Many other interesting special mission types out of Dover actually more interesting than the fighter interceptor squadron in a way.
We can discuss over a malt some day after FF the Rogue.
02-01-2002, 07:37 PM
"Timing was right" for Nam but spent my time pulling in broken down boaters in Puget Sound - Straights of Juan De Fuca.
Was interesting at the end of basic training: All get asked what 'training' do/did you have before enlisting. Told the Chief that I already had my Coast Guard Pilots Lic issued by the 13th CG Dist. Like Ya Son! (Don't S... me Boy or you will redefine the word sorrow!!!!!!!!!). Not sure what went through his mind when they checked and found out I 'out ranked' him as soon as we stepped on board.
That took care of me seeing 'action,' which a lot of the Coasties did on 'Nam' off shore patrols. My "patrols" consisted of towing in broken down pleasure boaters, fishing in the Straights, a warm bed (very frequently at home) and some (I'd still pass on this one) going out when the weather stuffed it down your throat. Crash helmets, trapeese rigs to keep you "on board" and other very nasties.
(Only time I actually thought I'd lost the 40 footer was going through the "wake" .... read that hellish hole in the water ... left by an atomic sub. We had to drop 30 feet; like stepping into an empty elevator shaft. If it wasn't screwed down it came off. Two guys to hospital for injuries.)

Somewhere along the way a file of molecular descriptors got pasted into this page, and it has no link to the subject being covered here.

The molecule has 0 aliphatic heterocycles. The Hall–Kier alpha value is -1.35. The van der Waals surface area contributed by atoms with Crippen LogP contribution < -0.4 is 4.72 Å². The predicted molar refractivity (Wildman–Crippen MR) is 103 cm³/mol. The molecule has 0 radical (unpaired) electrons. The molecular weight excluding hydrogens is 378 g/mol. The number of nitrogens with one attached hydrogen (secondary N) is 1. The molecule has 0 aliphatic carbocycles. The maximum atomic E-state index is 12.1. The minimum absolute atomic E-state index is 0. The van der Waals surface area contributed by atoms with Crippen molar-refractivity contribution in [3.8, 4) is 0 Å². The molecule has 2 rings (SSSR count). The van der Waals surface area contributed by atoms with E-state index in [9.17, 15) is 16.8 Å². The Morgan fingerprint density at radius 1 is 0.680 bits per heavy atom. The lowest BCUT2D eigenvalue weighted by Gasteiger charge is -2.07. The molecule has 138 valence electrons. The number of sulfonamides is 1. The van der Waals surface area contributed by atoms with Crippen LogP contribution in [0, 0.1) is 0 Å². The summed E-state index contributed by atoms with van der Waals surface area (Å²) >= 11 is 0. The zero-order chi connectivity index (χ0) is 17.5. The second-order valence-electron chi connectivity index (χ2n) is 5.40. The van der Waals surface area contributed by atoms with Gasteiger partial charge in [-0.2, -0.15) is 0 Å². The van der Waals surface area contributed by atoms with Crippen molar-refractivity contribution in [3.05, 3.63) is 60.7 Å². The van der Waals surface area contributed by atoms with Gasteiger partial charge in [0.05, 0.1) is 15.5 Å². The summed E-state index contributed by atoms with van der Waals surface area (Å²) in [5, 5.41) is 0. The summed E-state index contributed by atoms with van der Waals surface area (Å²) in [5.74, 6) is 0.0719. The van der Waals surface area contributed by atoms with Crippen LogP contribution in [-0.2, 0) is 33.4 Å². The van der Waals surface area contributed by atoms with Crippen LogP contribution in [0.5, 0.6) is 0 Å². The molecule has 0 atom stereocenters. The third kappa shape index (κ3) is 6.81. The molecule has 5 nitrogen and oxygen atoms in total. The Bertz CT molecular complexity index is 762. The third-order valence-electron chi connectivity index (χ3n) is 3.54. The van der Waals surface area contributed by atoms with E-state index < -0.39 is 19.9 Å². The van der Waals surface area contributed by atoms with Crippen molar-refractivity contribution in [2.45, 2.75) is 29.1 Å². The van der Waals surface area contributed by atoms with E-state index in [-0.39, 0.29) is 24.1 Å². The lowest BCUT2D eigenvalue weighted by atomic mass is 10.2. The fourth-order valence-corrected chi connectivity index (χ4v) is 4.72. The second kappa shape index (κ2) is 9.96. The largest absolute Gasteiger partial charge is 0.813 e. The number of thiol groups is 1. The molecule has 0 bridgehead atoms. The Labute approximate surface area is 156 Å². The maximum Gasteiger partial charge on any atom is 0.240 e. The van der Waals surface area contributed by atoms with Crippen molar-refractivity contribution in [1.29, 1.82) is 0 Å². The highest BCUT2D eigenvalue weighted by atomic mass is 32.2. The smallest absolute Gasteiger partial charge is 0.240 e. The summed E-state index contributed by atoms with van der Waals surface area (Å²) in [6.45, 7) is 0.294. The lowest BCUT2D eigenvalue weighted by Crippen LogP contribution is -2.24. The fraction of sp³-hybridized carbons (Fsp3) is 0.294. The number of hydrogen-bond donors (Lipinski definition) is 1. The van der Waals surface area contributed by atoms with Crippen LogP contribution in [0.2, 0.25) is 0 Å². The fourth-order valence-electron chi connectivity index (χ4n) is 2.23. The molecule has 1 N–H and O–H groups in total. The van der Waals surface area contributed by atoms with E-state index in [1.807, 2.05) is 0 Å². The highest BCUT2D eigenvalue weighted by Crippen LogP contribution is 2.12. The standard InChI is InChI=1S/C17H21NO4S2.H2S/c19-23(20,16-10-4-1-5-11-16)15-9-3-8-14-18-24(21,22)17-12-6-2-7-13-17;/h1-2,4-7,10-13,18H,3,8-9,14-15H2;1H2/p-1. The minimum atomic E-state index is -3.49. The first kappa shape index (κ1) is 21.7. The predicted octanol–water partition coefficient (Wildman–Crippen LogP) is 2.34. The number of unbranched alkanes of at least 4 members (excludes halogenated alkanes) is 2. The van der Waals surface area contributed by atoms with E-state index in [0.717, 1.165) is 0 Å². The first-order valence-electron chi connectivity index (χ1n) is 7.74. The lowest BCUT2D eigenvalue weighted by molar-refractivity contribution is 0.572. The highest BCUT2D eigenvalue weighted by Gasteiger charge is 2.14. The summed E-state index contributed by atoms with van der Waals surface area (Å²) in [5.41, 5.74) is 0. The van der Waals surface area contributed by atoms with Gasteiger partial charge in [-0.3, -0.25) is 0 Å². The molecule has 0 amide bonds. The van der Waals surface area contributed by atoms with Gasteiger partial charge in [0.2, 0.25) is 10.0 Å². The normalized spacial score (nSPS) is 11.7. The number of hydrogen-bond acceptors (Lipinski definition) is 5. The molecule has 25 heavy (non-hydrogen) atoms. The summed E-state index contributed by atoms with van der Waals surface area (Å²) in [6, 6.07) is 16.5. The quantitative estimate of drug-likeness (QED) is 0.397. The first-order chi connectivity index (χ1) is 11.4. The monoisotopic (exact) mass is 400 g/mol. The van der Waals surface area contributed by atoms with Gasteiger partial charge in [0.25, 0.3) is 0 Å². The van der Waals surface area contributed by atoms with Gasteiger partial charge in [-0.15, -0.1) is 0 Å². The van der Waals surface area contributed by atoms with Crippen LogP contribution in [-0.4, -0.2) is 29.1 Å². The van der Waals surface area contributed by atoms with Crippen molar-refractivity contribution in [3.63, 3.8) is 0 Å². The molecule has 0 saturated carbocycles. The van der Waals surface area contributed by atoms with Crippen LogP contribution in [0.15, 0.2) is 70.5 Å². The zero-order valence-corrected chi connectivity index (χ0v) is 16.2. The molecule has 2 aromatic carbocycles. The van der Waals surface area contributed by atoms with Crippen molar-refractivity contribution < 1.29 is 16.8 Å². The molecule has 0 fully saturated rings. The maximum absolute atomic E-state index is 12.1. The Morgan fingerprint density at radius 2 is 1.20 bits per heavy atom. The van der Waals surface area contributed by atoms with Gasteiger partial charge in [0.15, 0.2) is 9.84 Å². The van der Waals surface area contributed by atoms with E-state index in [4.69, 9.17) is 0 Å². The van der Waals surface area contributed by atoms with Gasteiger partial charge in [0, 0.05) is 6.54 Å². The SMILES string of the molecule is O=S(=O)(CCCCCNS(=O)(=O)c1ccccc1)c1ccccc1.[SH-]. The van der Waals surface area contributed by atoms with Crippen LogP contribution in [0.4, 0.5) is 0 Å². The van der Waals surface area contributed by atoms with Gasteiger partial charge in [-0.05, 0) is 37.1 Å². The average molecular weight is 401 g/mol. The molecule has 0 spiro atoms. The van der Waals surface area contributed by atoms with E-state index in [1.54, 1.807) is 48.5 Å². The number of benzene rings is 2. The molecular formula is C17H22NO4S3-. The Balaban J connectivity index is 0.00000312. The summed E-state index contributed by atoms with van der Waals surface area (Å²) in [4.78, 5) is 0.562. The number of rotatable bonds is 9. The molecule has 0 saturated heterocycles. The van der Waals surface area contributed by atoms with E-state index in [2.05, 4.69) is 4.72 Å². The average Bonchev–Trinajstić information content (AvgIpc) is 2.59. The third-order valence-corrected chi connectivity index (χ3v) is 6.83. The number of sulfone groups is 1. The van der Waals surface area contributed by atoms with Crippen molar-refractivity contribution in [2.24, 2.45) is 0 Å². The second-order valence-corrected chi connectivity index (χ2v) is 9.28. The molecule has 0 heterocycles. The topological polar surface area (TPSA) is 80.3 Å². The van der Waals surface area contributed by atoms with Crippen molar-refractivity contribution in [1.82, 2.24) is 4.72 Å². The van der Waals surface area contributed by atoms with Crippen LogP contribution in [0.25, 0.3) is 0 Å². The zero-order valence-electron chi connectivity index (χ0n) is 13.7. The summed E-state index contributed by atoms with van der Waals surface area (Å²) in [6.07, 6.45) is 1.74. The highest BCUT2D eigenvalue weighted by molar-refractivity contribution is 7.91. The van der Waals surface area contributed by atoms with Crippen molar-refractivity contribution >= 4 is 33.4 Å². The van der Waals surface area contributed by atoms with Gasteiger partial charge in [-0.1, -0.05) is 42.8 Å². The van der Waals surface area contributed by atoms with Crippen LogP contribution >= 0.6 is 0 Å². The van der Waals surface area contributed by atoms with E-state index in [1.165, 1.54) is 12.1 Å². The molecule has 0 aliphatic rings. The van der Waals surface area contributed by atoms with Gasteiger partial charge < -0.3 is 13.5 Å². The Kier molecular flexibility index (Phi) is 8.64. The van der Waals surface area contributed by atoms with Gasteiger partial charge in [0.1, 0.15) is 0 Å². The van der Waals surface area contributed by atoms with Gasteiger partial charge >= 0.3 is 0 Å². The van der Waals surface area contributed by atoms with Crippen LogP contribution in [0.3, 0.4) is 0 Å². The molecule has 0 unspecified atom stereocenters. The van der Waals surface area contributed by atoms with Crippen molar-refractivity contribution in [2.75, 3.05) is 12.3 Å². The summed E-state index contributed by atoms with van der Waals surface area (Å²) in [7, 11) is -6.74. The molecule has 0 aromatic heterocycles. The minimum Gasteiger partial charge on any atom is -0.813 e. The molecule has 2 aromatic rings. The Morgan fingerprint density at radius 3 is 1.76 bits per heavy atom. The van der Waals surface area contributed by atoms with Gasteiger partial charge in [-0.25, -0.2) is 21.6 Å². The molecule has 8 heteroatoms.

Not much of that, but cross training with the life boat guys running out over the Columbia River Bar, etc., taught me these guys are truly NUTS!. Sweet J., the stuff they had to put up with even on a "calm day" is/was unbelieveable. These folks are grossly underpaid!
02-01-2002, 09:03 PM
Yeah I have seen films on that Columbia River Bar, that looks like awesome water to run.
Atomic submarine black hole dive must have been interesting, why were you so close to it ?
Sounds like you had good duty, and even got to fish !!:smokin: :smokin:
Yeah I remember those older career sergeants, I had my run ins with them. Since I went overseas right out of technical school to Iceland and was in a critical technical air force job (avionics) I made rank fast. Staff Sergent under 3 years which was unheard of then and only due to the war being on. A couple of the career sergents made it hard on me and a couple of other hot shots who made rank fast. They were jealous and they knew we were all getting out to finish college on the GI Bill.